She’s an ICU nurse. He’s an air traffic controller. And if that weren’t exciting enough, the Smiths were expecting twins. But even their high-stress careers didn’t prepare them for what lay ahead.
At her 8-week maternity check-up, Chanelle Smith and her husband, Patrick, were surprised and delighted to learn that Chanelle was carrying identical twins. Her obstetrician referred them to maternal fetal medicine specialist Amanda Mularz, MD, who practices near the couple’s home in The Woodlands.
“During my 20-week anatomy scan, Dr. Mularz noticed some cardiac-related differences between the two babies. To rule out the possibility of heart-related problems, she referred me to pediatric cardiologist Faustino G. Ramos,” says Chanelle. Dr. Ramos saw Chanelle at UT Physicians Pediatric Center – The Woodlands. UT Physicians is the clinical practice of McGovern Medical School at The University of Texas Health Science Center at Houston (UTHealth). Dr. Ramos is a staff physician with McGovern Medical School at UTHealth and is affiliated with Children’s Memorial Hermann Hospital in the Texas Medical Center.
At 28 weeks, Dr. Ramos identified a small hole in the heart of one of the babies. Additional tests revealed that the baby suffered from a congenital heart condition known as Tetralogy of Fallot, which occurs in about 1 in every 2,518 babies born in the United States each year1. The exact cause is unknown.
As pediatric cardiac surgeon Jorge Salazar, MD, professor and chief of pediatric and congenital heart surgery at McGovern Medical School, affiliated with Children’s Memorial Hermann Hospital, explains, “Babies born with Tetralogy of Fallot have a hole in the heart between the two pumping chambers that allows the blood to mix at the pump, or ventricular, level. In addition, there’s a blockage of blood flow to the lungs, which reduces the level of circulating oxygen in the blood.”
The baby would need to undergo open heart surgery after birth, likely when she reached 10 pounds in weight. Chanelle remained under the care of Drs. Mularz and Ramos in The Woodlands and was given the okay to deliver at Memorial Hermann The Woodlands Medical Center, where she could be close to friends and family.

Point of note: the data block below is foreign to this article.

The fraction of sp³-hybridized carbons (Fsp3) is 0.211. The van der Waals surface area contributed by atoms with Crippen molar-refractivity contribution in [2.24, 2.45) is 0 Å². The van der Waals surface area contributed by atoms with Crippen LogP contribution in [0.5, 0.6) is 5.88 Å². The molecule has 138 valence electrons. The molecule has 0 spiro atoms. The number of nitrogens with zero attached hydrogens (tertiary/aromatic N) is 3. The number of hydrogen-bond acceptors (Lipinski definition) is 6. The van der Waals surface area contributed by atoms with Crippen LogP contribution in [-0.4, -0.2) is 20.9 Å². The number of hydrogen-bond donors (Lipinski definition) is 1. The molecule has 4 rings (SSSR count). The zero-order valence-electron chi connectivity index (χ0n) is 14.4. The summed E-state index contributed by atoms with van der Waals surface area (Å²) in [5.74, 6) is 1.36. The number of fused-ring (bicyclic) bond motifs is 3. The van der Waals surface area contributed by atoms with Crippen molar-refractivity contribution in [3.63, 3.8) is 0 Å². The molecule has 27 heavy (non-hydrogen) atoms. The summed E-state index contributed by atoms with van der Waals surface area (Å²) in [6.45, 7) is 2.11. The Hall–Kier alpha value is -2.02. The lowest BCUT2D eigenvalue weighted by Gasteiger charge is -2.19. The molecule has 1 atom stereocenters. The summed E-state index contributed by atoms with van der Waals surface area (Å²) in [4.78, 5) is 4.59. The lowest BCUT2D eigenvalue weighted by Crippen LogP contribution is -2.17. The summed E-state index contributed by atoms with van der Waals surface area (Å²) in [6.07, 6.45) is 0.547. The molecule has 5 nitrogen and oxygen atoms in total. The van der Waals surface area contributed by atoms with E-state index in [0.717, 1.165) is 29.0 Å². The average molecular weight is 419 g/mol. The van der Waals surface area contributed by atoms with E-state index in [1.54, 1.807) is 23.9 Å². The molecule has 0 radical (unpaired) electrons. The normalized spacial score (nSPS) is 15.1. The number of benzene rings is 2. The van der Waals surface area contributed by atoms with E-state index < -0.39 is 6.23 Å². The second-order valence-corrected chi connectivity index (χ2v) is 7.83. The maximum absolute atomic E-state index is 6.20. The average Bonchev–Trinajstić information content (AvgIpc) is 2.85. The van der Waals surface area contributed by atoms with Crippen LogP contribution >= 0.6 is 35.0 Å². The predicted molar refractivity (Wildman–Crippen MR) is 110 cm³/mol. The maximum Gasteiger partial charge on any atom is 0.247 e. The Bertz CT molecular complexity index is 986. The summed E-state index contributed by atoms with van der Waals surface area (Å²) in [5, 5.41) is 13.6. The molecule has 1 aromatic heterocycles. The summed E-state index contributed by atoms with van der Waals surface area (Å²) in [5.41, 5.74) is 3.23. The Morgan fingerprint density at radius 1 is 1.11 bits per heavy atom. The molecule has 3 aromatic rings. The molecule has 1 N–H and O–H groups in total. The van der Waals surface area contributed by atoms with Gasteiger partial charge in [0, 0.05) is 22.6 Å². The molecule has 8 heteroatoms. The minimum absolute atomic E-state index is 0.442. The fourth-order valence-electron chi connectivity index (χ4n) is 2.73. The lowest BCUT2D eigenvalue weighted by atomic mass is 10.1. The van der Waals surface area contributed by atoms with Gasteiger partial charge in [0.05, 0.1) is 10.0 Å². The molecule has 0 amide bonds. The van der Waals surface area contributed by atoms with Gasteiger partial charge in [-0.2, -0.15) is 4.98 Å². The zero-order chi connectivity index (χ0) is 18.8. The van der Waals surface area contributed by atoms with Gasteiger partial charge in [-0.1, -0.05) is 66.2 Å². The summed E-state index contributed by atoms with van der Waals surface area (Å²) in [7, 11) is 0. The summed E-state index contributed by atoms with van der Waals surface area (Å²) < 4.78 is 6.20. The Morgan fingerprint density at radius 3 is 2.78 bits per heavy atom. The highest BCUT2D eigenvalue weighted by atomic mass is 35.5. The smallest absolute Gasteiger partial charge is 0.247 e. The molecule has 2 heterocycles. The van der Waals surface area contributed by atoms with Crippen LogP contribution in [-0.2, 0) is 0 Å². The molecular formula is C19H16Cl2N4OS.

The Smiths’ twins were delivered at 34 weeks gestation via cesarean section. Camryn, the baby with TOF, weighed 4 pounds, 1 ounce, and her twin sister, Morgan, weighed 4 pounds, 5 ounces. Both babies spent three weeks in the hospital’s neonatal intensive care unit (NICU) before being discharged home.
When Camryn was 4 months old, she was ready for the heart repair surgery. “Being an ICU nurse, I kind of mentally prepared myself, but it was a very emotional day, for sure,” recalls Chanelle. “They put her in her hospital gown, she gave us a smile, and they took her away. And that was the last time we saw her until she was in the recovery room,” adds Patrick.
Dr. Salazar and pediatric cardiothoracic surgeon Peter Chen, MD, assistant professor in the Division of Pediatric Cardiovascular Surgery at McGovern Medical School, performed the procedure at Children’s Memorial Hermann Hospital in the Texas Medical Center. “The surgery was a success. We were able to restore a normal heart. Now, functionally and anatomically, the baby has a normal heart,” says Dr. Salazar.
About 1% of babies are born with a heart defect, but the specialists at McGovern Medical School and Children’s Memorial Hermann Hospital specialize in handling cases such as Camryn’s. “It’s important to have your unborn child screened for heart problems through your obstetrician,” says Dr. Salazar. “We detect most heart problems before a baby is born. But as a double safety net, we check the oxygen level of every baby before they leave the nursery.”
Dr. Ramos continues to monitor Camryn’s progress. Ten months after the surgery, he cleared Camryn for all activities and for annual check-ups. Both twins are thriving. At their 18-month pediatrician visit, they both weighed a healthy 26 pounds.
The Smiths, who moved to The Woodlands from Midland, are thankful for the quality and continuity of care they received by their team of physicians, including Drs. Mularz, Ramos, Chen and Salazar. “We couldn’t have been in a better place for her,” says Chanelle. “It’s been a long ride, but now, seeing Camryn play, you would never know she had this issue.”
Click here to learn more about The Children’s Heart Institute at Children’s Memorial Hermann Hospital.